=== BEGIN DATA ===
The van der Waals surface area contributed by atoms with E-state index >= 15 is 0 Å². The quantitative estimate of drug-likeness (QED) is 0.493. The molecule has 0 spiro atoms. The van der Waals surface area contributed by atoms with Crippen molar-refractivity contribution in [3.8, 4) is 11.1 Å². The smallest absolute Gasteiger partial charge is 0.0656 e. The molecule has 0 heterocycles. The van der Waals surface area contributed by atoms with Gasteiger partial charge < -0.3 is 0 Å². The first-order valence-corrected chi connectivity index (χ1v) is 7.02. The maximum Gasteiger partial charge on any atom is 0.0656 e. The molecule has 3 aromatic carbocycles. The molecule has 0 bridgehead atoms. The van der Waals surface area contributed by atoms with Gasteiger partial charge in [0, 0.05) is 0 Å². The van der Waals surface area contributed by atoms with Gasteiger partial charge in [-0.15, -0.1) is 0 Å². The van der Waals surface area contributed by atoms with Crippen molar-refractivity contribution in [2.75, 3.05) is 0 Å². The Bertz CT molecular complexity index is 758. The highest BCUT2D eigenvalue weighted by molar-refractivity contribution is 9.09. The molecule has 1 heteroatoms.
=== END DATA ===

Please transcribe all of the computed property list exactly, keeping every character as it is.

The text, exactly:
The van der Waals surface area contributed by atoms with E-state index >= 15 is 0 Å². The quantitative estimate of drug-likeness (QED) is 0.493. The molecule has 0 spiro atoms. The van der Waals surface area contributed by atoms with Crippen molar-refractivity contribution in [3.8, 4) is 11.1 Å². The smallest absolute Gasteiger partial charge is 0.0656 e. The molecule has 0 heterocycles. The van der Waals surface area contributed by atoms with Gasteiger partial charge < -0.3 is 0 Å². The first-order valence-corrected chi connectivity index (χ1v) is 7.02. The maximum Gasteiger partial charge on any atom is 0.0656 e. The molecule has 3 aromatic carbocycles. The molecule has 0 bridgehead atoms. The van der Waals surface area contributed by atoms with Gasteiger partial charge in [0, 0.05) is 0 Å². The van der Waals surface area contributed by atoms with Gasteiger partial charge in [-0.15, -0.1) is 0 Å². The van der Waals surface area contributed by atoms with Crippen molar-refractivity contribution in [2.75, 3.05) is 0 Å². The Bertz CT molecular complexity index is 758. The highest BCUT2D eigenvalue weighted by molar-refractivity contribution is 9.09. The molecule has 1 heteroatoms.